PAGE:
• Helicopter parents tend to immediately move into a “solve and fix mode.” This style does not teach children to be aware of their own words and actions. For example, when our child says or does something inappropriate, we tell them what not to do, “Don’t yell at your brother.”
  • Understand that no one can always stay in control when feeling upset. But, parents can coach children to be brave and re-do regretful moments. For example, “I can see that you are mad because your brother barged in your room. I would like to hear you use your talking face and voice when you ask him to knock on the door.”
  • Self-talk Ask yourself, “Am I proud of the way I sounded and looked? Did I like my words and actions?” If not, name it (“I am yelling and want to start again”) and try again (“Let me start over”).
  • Do-Overs We usually pay attention to the words we write on paper. The same can be true of words we speak. Develop the Kimochis™ habit of being aware of how you sound, how you look, and the words you choose when your child is feeling upset. When you realize that you have slipped into helicopter parenting because of your own feelings of fear or shame, stop. Name what you are doing, and start again. For example, “I just interrupted you, Bradley and started telling you how to handle your upset feelings with your friend Kevin. I will start again and practice being a better listener because I am confident you have some solutions that might make things better for you two.”

Key 6 Be kind and let people try again

Why this Key is important

It is important to learn how to be forgiving, resilient and generous of heart. When your child is wronged, it is easy to reactively overprotect them. Our role is to help them remember that everyone makes mistakes and we can let others try again!

  • Helicopter parents tend to forget to model and coach how to forgive and bounce back. “I don’t want you going near Stephanie.”
  • Help a child become aware of an unhealthy pattern in a relationship. “It sounds like Karen needs to learn how to share.” In addition, you can coach your child to choose to be kind and forgive. “I wonder if you can practice forgiving Karen because she still struggles with sharing.”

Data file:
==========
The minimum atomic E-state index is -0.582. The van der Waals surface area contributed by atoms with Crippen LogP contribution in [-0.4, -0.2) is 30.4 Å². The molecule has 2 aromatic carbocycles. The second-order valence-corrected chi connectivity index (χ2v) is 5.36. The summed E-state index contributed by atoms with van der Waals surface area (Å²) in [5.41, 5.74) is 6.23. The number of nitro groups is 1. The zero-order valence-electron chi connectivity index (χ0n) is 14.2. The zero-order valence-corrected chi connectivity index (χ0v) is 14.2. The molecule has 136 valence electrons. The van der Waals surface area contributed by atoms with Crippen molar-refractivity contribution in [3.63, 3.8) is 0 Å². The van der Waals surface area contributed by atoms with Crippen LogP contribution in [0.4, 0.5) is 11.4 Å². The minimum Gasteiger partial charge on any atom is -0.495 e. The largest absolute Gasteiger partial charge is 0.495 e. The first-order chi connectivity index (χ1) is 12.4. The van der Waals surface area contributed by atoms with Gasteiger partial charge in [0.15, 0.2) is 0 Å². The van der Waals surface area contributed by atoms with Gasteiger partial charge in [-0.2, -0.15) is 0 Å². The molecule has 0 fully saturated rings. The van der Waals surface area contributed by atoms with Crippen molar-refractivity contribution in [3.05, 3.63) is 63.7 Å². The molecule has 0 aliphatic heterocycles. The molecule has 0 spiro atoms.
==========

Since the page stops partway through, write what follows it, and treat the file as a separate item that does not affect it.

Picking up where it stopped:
• Self-talk Ask yourself, I feel mad that another child hurt my child’s feelings, but are my face, voice, and words communicating that it is important to accept a sincere apology and move on?”

Key 7 Assume the best

Why this Key is important

You can help your child “train the brain” to think the best, rather than assume the worst about what others are doing or saying. Some people have the habit of immediately assuming the worst. They may think, “When I see two people talking quietly, I know they are talking about me” instead of thinking the best, “They must need privacy.” The thoughts you choose matter. Assuming the best promotes a peaceful response and leads to happier, friendlier relationships.

  • Helicopter parents forget to assume the best. This style of communication can unintentionally encourage children to stick up for themselves in a way that is defensive and aggressive rather than peaceful and assertive. “He doesn’t have the right to say that to you.” “I hope you told the teacher.” “I’ll talk to his mother.”
  • Model how a child can understand another’s point of view or humanness. “I can’t imagine Peter meant to hurt your feelings. What do you think he might have been feeling that would cause him to yell at you? Have you had a chance to tell him how you feel?”
  • Self-talkAsk yourself, “Am I noticing when my child is able to assume the best? I could say, ‘I really admire that you can remember that Tom is still working on not yelling when he is upset.’” “Am I modeling and coaching my child to assume the best? I could say, ‘Why do you think Keith grabbed instead of asking for a turn? Do you think he is worried that he won’t get a turn?’”

In an increasingly competitive and busy world where families are overwhelmed and bombarded with distractions, it is easy for parents to accidentally fall into a helicopter parenting style. The helicopter mode of parenting might actually be necessary for some of the BIG things that happen in your child’s life (every child needs a sound helicopter pad to land on once in awhile), but it’s important to balance the overprotective instinct. The seven Keys to Communication recommended by the Kimochis™ team are simple tools that can make a big difference in helping parents step back, encourage and guide children to handle life’s challenging moments with character and confidence. What more could a parent wish for?